The purge also could spread and bring down more people, Cha said. "When you take out Jang, you're not taking out just one person — you're taking out scores if not hundreds of other people in the system. It's got to have some ripple effect."
South Korean intelligence officials say two of Jang's closest aides were executed last month.
Narushige Michishita, a security expert at the National Graduate Institute for Policy Studies in Tokyo, suggested that Jang's removal shows "that Kim Jong Un has the guts to hold onto power, and this might have shown his will to power, his willingness to get rid of anything that stands in his way."
One of the biggest opportunities for the world to see what might happen next will come Dec. 17, the second anniversary of Kim Jong Il's death. North Korea watchers will be closely following whether Jang's wife, Kim Kyong Hui, the younger sister of Kim Jong Il, and other figures are present in official ceremonies marking the day.
Jang's removal leaves no clear No. 2 under Kim, whose inner circle now includes Vice Marshal Choe Ryong Hae, Premier Pak Pong Ju and the ceremonial head of state, Kim Yong Nam.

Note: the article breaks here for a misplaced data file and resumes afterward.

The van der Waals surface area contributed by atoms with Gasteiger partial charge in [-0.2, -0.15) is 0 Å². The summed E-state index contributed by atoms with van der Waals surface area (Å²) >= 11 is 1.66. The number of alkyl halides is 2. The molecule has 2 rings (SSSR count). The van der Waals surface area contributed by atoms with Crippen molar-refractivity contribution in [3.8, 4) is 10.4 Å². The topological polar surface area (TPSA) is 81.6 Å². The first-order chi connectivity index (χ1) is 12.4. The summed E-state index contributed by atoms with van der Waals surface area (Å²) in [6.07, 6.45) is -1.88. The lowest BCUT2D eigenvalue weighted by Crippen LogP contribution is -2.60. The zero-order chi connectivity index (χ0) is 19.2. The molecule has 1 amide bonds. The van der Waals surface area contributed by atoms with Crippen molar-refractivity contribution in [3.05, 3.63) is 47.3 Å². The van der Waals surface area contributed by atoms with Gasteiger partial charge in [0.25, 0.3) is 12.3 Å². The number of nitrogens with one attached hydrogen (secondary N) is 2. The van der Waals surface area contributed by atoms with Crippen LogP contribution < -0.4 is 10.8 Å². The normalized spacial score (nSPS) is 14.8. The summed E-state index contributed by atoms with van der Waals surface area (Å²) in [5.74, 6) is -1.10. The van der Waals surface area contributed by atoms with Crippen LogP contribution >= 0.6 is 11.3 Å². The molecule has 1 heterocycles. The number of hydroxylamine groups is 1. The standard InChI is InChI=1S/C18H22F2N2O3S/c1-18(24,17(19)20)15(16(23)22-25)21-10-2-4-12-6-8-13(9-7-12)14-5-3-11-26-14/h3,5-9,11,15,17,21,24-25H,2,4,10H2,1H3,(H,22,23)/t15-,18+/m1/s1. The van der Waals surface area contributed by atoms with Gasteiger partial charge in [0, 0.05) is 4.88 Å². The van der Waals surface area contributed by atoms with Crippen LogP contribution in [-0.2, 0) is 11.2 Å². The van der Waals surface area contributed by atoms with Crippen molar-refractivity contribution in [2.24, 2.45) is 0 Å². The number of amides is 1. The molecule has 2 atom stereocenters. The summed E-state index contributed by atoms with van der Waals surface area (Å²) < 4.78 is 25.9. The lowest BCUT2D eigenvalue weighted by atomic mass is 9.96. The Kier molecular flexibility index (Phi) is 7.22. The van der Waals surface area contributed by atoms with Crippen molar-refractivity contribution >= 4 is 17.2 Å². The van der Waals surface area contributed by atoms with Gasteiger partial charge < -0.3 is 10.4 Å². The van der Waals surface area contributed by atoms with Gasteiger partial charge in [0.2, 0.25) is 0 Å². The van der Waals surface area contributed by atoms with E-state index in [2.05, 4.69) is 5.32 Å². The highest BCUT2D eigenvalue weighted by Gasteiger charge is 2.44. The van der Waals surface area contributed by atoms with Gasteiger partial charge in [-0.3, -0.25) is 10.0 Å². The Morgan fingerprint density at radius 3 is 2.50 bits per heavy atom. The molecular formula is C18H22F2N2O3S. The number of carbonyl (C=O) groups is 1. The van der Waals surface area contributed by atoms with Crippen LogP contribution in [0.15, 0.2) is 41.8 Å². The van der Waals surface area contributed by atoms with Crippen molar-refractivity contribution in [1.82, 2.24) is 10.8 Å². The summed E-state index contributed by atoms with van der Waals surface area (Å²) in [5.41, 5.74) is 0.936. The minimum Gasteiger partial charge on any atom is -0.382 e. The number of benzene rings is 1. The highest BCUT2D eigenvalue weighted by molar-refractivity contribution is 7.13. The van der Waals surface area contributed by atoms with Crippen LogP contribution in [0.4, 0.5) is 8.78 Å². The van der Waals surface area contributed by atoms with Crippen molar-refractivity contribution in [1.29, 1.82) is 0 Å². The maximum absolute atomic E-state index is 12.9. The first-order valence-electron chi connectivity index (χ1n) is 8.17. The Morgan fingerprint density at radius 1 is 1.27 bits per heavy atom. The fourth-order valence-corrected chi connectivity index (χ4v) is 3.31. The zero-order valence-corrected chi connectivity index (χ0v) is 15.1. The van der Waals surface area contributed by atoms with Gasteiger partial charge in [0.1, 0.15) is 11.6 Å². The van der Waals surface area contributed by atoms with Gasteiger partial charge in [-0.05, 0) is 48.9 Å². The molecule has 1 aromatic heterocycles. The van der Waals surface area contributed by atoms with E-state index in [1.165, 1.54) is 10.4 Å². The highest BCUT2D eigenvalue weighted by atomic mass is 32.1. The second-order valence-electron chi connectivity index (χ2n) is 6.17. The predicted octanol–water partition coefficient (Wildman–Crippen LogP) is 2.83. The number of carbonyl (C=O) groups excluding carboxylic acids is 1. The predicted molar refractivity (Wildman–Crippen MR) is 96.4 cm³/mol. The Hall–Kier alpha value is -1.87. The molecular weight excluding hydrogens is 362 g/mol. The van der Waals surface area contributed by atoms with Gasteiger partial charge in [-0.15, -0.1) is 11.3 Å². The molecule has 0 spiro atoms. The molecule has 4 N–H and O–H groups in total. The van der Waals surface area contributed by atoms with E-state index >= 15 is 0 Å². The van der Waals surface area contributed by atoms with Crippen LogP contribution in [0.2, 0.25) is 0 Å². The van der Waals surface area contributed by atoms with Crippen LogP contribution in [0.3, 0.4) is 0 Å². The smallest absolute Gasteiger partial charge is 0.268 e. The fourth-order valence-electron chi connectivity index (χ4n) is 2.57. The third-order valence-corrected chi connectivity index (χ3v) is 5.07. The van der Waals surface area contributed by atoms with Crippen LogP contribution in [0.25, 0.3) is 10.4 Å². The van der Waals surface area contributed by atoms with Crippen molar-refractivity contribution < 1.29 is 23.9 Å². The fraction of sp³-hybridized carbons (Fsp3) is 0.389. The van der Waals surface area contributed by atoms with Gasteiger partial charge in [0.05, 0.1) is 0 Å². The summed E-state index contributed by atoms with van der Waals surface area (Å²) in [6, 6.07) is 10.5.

News of Jang's execution was trumpeted across the nation by North Korea's state media — with unusually vitriolic outbursts on TV, radio and in the main newspaper — as a triumph of Kim Jong Un and the ruling party over a traitor "worse than a dog" who was bent on overthrowing the government.
Pyongyang residents crowded around newspapers posted at the capital's main subway station to read the story. State media said Jang was tried for treason by a special military tribunal and executed Thursday.
"He's like an enemy who dares to be crazy enough to take over power from our party and our leader," said Pak Chang Gil, echoing the media's official line. "He got what he deserved."